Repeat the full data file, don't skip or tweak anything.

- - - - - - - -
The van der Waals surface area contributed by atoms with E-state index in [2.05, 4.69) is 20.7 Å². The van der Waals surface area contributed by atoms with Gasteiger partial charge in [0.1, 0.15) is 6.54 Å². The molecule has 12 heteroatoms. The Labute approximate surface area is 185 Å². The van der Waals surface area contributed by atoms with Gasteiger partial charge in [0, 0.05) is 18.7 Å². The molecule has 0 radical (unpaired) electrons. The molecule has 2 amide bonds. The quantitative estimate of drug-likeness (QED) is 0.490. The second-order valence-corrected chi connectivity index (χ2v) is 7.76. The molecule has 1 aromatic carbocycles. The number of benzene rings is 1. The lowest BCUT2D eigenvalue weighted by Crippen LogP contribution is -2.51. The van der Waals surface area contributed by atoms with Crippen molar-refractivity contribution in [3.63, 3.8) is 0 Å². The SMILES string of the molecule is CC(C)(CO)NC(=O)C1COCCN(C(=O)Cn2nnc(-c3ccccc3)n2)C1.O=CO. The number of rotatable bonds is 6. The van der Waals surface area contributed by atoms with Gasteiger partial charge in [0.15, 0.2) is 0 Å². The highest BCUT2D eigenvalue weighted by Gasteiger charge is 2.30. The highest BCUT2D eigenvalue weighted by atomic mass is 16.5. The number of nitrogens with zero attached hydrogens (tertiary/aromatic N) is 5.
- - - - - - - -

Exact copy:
The van der Waals surface area contributed by atoms with E-state index in [2.05, 4.69) is 20.7 Å². The van der Waals surface area contributed by atoms with Gasteiger partial charge in [0.1, 0.15) is 6.54 Å². The molecule has 12 heteroatoms. The Labute approximate surface area is 185 Å². The van der Waals surface area contributed by atoms with Gasteiger partial charge in [0, 0.05) is 18.7 Å². The molecule has 0 radical (unpaired) electrons. The molecule has 2 amide bonds. The quantitative estimate of drug-likeness (QED) is 0.490. The second-order valence-corrected chi connectivity index (χ2v) is 7.76. The molecule has 1 aromatic carbocycles. The number of benzene rings is 1. The lowest BCUT2D eigenvalue weighted by Crippen LogP contribution is -2.51. The van der Waals surface area contributed by atoms with Crippen molar-refractivity contribution in [3.63, 3.8) is 0 Å². The SMILES string of the molecule is CC(C)(CO)NC(=O)C1COCCN(C(=O)Cn2nnc(-c3ccccc3)n2)C1.O=CO. The number of rotatable bonds is 6. The van der Waals surface area contributed by atoms with Gasteiger partial charge in [0.15, 0.2) is 0 Å². The highest BCUT2D eigenvalue weighted by Gasteiger charge is 2.30. The highest BCUT2D eigenvalue weighted by atomic mass is 16.5. The number of nitrogens with zero attached hydrogens (tertiary/aromatic N) is 5.